Changes memory and CPU limits on one or more systems
This command changes the allocated memory and limits on CPU use for a virtual system. Not all virtual system types support all forms of resource limits.
The systems to modify are set using the standard flags like
--type. Memory allocated is set with the
--memory flag, which must be followed by a number in MB. For Xen instances, available memory cannot be increased above the amount set at boot time without a reboot, but it can be reduced. Lowering it too much may cause the virtual system to crash though. On system types that support it (like Vservers and Zones), the memory limit can be completed removed with the
On virtualization types like OpenVZ, you can also set a separate memory limit with the
--guaranteed-memory flag followed by a number in MB.
If the host system is over-comitted, this specifies the amount of memory that the virtual system is certain to have available, while the
--memory flag sets the upper limit. On other virtualization types both limits are always the same, and are set by the
The percentage of the host system's CPU that is assigned to the instance is set with the
--cpu flag, which must be followed by a number.
This can be greater than 100 for host systems with more than one CPU. To remove CPU limits completely, use the
If bandwidth monitoring is enabled in Cloudmin, the
--bw-limit flag can be used to set the maximum bandwidth this system is allowed to consume per accounting period. It must be followed by a number in MB. To remove the limit, use the
The network interfaces to collect bandwidth usage statistics on can be set by the
--bw-interfaces flag, followed by a quoted list of interface names like "eth0 eth1". To collect stats on all interfaces, use
For virtual system types that support changing the IO scheduling class, the
--ioclass flag can be given followed by a number from 0 (highest priority) to 7 (lowest).
Xen systems can have the number and assignment of virtual CPUs set with the
--vcpus flag, followed by either a number of CPUs or a list of mappings in virtual-cpu:host-cpu format. KVM systems only support setting the number of CPUs, but also allow you to define the number of cores per virtual CPU with the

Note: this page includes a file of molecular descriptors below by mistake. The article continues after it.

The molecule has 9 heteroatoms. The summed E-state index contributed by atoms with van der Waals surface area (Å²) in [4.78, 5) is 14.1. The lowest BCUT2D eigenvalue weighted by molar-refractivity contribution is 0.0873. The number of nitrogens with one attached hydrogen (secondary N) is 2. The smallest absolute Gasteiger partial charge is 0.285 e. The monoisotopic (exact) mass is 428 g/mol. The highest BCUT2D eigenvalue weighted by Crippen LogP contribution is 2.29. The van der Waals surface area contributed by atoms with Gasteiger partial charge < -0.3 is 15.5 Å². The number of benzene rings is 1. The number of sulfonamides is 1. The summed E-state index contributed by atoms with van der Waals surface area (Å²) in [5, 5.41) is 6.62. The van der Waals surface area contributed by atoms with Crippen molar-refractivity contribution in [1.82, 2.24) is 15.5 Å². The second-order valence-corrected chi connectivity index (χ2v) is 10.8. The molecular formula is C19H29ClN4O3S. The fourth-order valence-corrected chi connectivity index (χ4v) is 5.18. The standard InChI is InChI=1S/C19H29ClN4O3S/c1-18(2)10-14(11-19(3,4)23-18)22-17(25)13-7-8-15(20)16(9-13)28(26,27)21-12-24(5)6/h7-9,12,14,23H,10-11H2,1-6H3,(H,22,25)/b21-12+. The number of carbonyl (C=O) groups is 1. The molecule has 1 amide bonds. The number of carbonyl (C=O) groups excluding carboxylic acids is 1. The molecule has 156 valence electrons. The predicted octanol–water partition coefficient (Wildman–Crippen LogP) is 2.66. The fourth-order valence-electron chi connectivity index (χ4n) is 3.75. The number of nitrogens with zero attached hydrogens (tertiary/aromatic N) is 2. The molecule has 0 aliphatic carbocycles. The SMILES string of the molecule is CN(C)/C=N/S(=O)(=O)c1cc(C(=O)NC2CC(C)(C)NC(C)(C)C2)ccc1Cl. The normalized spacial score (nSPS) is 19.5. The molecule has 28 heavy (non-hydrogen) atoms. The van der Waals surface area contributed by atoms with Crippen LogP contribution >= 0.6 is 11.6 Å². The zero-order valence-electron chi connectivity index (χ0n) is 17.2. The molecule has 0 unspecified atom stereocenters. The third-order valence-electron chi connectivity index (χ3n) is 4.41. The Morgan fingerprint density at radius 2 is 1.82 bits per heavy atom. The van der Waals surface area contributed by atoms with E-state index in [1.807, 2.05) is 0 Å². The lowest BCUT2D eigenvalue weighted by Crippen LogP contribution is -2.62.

For KVM systems Cloudmin can prevent use of IPs or MAC addresses that have not been assigned to virtual systems with the
Alternately you can specify a custom list of IPs to allow with the
--firewall flag followed by a comma-separated IP list, or
--no-firewall to disable blocking of spoofed addresses altogether.
By default, the command will inform you if a reboot is needed to apply any CPU or memory limit changes. However, you can force an immediate shutdown and restart with the
--reboot flag, if needed.
cloudmin modify-limits --host xencentos.home --memory 512 --bw-limit 1024 Setting memory limit on Xen system xencentos.home to 512 MB .. .. already set Setting bandwidth limit on Xen system xencentos.home .. .. set to 1024 MB
Command Line Help
Changes memory and CPU limits on one or more managed systems. cloudmin modify-limits [--host name]* [--group name]* [--type real|kvm|gce|this]* [--os oscode]* [--owner name]* [--status status-code|"up"|"wm"|"bad"] [--host-on name] [--cpu percentage | --no-cpu] [--weight number] [--memory MB | --no-memory] [--guaranteed-memory MB] [--disk MB | --no-disk] [--reboot] [--vcpus N | --vcpus list] [--cores N] [--bw-limit MB | --bw-unlimited] [--bw-interfaces iface | --bw-all-interfaces] [--rate-limit Mb/s | --rate-unlimited] [--ioclass number] [--no-firewall | --all-firewall | --firewall ip,ip,...]